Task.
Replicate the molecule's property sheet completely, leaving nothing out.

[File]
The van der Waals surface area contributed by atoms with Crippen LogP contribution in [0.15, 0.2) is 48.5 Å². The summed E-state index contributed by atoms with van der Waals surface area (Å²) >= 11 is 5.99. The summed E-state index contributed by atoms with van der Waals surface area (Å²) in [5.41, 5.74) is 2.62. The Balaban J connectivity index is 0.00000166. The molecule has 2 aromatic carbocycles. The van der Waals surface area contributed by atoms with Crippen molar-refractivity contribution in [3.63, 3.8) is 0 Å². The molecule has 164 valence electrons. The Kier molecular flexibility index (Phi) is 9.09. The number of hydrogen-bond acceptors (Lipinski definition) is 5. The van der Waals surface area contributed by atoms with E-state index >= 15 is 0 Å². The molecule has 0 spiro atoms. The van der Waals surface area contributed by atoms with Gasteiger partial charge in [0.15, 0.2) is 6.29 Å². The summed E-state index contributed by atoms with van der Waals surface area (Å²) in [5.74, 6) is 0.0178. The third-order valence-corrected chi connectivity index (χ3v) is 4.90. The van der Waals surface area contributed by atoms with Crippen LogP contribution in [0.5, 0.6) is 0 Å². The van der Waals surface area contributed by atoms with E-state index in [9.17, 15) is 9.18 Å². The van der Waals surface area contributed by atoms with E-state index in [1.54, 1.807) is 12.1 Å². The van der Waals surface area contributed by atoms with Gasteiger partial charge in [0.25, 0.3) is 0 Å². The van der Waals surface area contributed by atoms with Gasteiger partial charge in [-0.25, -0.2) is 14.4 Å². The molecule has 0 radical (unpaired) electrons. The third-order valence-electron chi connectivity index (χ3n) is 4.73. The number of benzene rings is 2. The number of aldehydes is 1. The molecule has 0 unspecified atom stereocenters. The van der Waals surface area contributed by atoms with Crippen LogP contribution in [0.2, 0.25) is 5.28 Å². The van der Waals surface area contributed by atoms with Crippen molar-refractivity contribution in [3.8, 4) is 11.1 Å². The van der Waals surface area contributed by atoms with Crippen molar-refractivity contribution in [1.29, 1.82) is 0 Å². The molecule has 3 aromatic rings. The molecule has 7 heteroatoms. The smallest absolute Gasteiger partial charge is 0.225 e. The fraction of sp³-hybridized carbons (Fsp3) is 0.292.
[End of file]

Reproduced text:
The van der Waals surface area contributed by atoms with Crippen LogP contribution in [0.15, 0.2) is 48.5 Å². The summed E-state index contributed by atoms with van der Waals surface area (Å²) >= 11 is 5.99. The summed E-state index contributed by atoms with van der Waals surface area (Å²) in [5.41, 5.74) is 2.62. The Balaban J connectivity index is 0.00000166. The molecule has 2 aromatic carbocycles. The van der Waals surface area contributed by atoms with Crippen molar-refractivity contribution in [3.63, 3.8) is 0 Å². The molecule has 164 valence electrons. The Kier molecular flexibility index (Phi) is 9.09. The number of hydrogen-bond acceptors (Lipinski definition) is 5. The van der Waals surface area contributed by atoms with E-state index >= 15 is 0 Å². The molecule has 0 spiro atoms. The van der Waals surface area contributed by atoms with Gasteiger partial charge in [0.15, 0.2) is 6.29 Å². The summed E-state index contributed by atoms with van der Waals surface area (Å²) in [5.74, 6) is 0.0178. The third-order valence-corrected chi connectivity index (χ3v) is 4.90. The van der Waals surface area contributed by atoms with Crippen LogP contribution in [0.5, 0.6) is 0 Å². The van der Waals surface area contributed by atoms with E-state index in [9.17, 15) is 9.18 Å². The van der Waals surface area contributed by atoms with E-state index in [1.54, 1.807) is 12.1 Å². The van der Waals surface area contributed by atoms with Gasteiger partial charge in [0.25, 0.3) is 0 Å². The van der Waals surface area contributed by atoms with Gasteiger partial charge in [-0.25, -0.2) is 14.4 Å². The molecule has 0 radical (unpaired) electrons. The third-order valence-electron chi connectivity index (χ3n) is 4.73. The number of benzene rings is 2. The number of aldehydes is 1. The molecule has 0 unspecified atom stereocenters. The van der Waals surface area contributed by atoms with Crippen LogP contribution in [0.2, 0.25) is 5.28 Å². The van der Waals surface area contributed by atoms with Crippen molar-refractivity contribution in [3.8, 4) is 11.1 Å². The van der Waals surface area contributed by atoms with Crippen molar-refractivity contribution in [1.29, 1.82) is 0 Å². The molecule has 3 aromatic rings. The molecule has 7 heteroatoms. The smallest absolute Gasteiger partial charge is 0.225 e. The fraction of sp³-hybridized carbons (Fsp3) is 0.292.